If it be assumed that Knorr Bros. were acting under direction of the county board and it should appear that the acts of the board were unauthorized, then the individual members of the county board might be liable, but they are not parties to this case.
A careful review of the evidence convinces us that the only cause of action proven on behalf of plaintiff is against Knorr Bros., and they were not made defendants in this case.
We are reluctant to decide a case upon grounds not raised in the briefs. In this case, however, the defendant is a public corporation. It is not liable for the payment of damages that might have been recovered in this case except in so far as it has funds in its control derived from the drainage project, or in so far as it might hereafter cause an assessment to be levied to pay for such damages. Nothing has been shown that would bring the liability of the county within these exceptions; nor can we assume that it would have been shown if the drainage proceedings had been received in evidence.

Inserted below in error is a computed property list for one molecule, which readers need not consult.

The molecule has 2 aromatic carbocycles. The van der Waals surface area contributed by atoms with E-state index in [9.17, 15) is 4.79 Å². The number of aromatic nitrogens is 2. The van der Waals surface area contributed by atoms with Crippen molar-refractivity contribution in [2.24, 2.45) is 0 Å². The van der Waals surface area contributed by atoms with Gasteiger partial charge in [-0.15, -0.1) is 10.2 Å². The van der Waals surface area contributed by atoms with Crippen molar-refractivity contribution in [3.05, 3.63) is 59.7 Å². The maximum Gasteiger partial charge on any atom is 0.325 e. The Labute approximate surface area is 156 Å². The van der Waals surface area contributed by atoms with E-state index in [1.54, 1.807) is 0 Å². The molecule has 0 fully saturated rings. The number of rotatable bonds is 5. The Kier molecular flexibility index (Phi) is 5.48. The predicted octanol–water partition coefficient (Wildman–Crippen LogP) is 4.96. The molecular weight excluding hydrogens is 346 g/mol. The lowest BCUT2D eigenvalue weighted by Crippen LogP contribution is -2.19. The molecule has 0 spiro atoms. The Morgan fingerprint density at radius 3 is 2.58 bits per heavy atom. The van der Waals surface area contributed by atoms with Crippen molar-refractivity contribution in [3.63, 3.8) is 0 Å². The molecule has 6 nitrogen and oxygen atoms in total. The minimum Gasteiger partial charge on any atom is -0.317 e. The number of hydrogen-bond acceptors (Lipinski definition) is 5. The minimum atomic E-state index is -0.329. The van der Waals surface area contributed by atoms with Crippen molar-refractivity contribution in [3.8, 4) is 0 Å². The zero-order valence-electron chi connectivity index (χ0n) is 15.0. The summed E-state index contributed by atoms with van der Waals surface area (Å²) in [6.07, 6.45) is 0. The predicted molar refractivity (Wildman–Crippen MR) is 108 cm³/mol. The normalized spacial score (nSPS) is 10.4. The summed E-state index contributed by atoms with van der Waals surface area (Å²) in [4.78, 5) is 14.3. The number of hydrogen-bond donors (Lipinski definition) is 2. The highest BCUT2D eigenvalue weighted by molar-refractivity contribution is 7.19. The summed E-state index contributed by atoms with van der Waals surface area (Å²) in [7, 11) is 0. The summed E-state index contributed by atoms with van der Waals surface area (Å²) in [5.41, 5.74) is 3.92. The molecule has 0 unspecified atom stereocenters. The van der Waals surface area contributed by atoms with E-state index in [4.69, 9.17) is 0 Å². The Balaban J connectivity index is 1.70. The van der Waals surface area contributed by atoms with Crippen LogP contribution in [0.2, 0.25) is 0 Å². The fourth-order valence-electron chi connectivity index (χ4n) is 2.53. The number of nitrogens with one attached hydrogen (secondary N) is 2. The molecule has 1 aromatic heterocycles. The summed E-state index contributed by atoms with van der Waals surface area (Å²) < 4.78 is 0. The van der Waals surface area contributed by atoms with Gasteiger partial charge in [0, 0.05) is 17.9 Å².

In view of the unsatisfactory condition of the record and in view of the pendency of the other action, in which it would seem that appellant can get relief, we are of the opinion that the judgment of the trial court should be affirmed.
WHITING, J. I concur in the result reached in the foregoing opinion. Appellants' brief fails to present a sufficient state. ment of the record to be entitled to consideration by this court.
STATE, Respondent, v. PERKINS, Appellant.
(141 N. W. 364.) Rape-Assault with Intent to Commit Rape-Sufficiency of Evidence.